what is a planning job?

working as a planner.

A planner is involved in the management and development of cities, towns, villages and the countryside. You will work towards balancing the conflicting demands of housing, industrial development, agriculture, recreation, transport and the environment in order to continue allowing development to take place.

Planners need to have a genuine interest in the environment and how future developments can have an impact on people’s lives and the surrounding areas. Communication skills are key as you will be dealing with a range of people from architects, members of the public and local and possibly national councillors.

qualifications needed for planning jobs.

Specific degrees in planning can be taken, with the option to add specialisms which is a great option to stand out against the competition, however, a planning degree is not necessary to get into town planning. You can become a chartered town planner by completing an RTPI accredited degree at either undergraduate or postgraduate level. You will need to complete either a combined qualification or a spatial qualification and a specialist qualification to do so. 

You can still qualify for a chartered status even if your qualification is not accredited by the RTPI by completing an accredited postgraduate qualification. A range of subjects are accepted by the following are the most relevant :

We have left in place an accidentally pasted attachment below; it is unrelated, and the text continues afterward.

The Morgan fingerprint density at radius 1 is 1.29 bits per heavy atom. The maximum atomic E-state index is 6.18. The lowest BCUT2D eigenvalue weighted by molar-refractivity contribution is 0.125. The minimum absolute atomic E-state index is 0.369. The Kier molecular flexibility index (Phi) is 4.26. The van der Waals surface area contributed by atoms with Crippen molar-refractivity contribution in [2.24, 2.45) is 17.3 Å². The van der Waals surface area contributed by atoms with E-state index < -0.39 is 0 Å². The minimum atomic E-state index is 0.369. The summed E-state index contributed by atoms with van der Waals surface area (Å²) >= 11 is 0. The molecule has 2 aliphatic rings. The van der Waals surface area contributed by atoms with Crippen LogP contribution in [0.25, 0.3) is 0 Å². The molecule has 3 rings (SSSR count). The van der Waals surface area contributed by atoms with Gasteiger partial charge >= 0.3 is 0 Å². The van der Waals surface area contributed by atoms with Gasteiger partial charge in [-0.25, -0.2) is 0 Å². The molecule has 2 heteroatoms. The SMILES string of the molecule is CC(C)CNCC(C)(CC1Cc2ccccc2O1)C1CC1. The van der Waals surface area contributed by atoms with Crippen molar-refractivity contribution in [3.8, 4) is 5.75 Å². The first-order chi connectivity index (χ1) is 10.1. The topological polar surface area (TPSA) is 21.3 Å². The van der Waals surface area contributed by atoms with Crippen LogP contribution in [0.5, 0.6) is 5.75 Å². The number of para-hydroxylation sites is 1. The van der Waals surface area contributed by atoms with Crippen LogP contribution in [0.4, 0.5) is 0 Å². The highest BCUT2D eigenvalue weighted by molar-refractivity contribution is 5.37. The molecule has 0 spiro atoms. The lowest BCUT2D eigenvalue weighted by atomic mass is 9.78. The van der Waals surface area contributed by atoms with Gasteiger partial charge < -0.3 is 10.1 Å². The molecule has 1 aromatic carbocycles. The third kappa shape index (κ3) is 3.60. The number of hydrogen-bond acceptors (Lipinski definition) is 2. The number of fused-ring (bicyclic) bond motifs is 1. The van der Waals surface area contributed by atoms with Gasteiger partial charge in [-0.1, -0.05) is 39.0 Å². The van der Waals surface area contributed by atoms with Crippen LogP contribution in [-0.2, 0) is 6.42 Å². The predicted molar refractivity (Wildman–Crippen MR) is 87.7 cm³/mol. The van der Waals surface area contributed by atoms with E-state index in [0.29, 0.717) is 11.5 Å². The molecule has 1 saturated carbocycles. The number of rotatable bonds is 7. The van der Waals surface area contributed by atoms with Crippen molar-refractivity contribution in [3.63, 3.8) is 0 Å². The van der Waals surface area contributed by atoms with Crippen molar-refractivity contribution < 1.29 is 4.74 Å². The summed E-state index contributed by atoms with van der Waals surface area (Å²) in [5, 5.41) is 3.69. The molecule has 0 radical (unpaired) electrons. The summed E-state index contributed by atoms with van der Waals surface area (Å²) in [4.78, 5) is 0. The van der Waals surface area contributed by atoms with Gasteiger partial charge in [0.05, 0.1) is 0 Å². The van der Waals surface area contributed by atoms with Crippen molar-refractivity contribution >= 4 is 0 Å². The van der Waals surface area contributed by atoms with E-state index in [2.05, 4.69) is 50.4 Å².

• law
  • geography
  • transportation
  • urban studies/built environment 
  • politics, government or public administration 
  • economics
  • architecture 
  • landscape design
  • engineering

The RTPI has a full list of accredited courses for both undergraduate and postgraduate level. 

salary of a planner.

Your salary will vary depending on your level of experience, skillset and specialisms. 

Starting salaries, graduates or assistant roles are typically within the range of £18,000 to £25,000. 

Mid-skilled planners, with titles such as principle planner and team leader, can receive anywhere around £30,000 to £45,000. 

Highly skilled planners, heads of departments, directors or chief planners can earn from £55,000 upwards and can reach up to £100,000. 

Salaries depend on the size and location of the employer/organisation and in which sector. Completing your an RTPI course to become a chartered planner can enable you to earn a higher salary. 

The sector can also influence your pay and benefits. Public sector employment often includes generous holiday allowance, car allowances, flexible working hours and working from home. Whereas working within the private sector allows for greater flexibility for performance-related pay, profit share however it has seen to offer less appealing pension and holidays allowances compared to the public sector.